Eternal Roots Booth
The day before the expo began. I like the concept of having an open booth that invites people in.
The main feature of the rear table is a computer monitor with a muted promo video on loop (with subtitles). This table featured some mentions of Eternal Roots in the media, a opt-in sheet, brochures, and my grandfather's transcribed book. I felt a little nutty watching the same video over and over, so I swapped through a few videos over time.
The main table has a branded tablecloth, more transcribed books, brochures, and a digital photo frame (barely visible on the right). Through the course of the week I experimented with moving materials around the table. To anyone having an expo table, I learned the hard way long ago never to put out too many pens. People will grab them by the handful and walk away without looking at your materials. I put about a dozen pens in a cup, and move it deeper into the table. That way you have to come in and look around if you really want that pen.
The Website Facelift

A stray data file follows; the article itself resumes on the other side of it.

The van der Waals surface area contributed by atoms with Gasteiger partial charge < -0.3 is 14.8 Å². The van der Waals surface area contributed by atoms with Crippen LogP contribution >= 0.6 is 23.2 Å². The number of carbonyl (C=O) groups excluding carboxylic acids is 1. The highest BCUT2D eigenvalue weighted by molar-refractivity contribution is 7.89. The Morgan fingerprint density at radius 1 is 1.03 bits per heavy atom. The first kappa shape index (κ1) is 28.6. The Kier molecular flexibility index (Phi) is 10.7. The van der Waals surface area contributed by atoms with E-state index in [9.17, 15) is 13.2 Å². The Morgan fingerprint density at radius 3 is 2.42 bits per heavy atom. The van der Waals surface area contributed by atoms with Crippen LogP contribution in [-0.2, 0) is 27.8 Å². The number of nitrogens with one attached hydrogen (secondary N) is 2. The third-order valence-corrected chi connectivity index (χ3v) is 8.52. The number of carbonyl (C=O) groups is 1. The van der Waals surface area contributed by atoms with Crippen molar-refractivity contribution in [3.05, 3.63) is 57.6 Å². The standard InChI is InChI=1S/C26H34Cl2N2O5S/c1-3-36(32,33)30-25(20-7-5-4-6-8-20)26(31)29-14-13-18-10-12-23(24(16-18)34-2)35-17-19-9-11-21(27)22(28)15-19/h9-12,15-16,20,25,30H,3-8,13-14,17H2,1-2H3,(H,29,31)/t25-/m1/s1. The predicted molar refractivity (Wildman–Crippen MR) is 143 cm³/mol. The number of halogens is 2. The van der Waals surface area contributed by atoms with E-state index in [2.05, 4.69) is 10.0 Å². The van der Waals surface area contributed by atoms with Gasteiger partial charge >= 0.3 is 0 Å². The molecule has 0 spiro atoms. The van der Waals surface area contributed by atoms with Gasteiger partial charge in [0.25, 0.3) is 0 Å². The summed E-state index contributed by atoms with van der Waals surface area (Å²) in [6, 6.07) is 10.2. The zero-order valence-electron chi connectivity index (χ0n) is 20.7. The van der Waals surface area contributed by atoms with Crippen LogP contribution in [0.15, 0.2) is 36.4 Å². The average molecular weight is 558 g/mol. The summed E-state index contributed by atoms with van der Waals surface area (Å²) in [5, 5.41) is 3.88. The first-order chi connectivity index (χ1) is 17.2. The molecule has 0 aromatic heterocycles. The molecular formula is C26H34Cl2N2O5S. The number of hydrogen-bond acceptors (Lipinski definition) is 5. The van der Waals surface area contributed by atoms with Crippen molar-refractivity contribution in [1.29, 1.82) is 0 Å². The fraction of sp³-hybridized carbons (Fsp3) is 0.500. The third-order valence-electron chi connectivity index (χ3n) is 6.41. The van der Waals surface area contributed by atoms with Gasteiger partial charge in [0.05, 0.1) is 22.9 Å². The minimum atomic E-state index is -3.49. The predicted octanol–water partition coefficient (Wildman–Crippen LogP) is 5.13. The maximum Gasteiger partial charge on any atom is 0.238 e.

For some time I've been aware that the copy on my website was getting dated, the package details needed massaging, and the package thumbnails needed replacement. Life always got in the way, and I have been too busy serving clients to polish the website (hence the reduced blog posts lately).
The night before the expo, when I was thinking I could unwind a bit, I reviewed my website from the eyes of a casual RootsTech attendee, and had a little freak out. The site had 2-year old copy that was badly dated. The project has evolved greatly and the packages have been refined. Even the FAQ page was dated. I stayed up until 2:00 a.m. the night before the expo, rewriting much of the copy and headers on my website. I also changed the package thumbnails. I had been meaning to do this for some time, but the expo provided excellent motivation.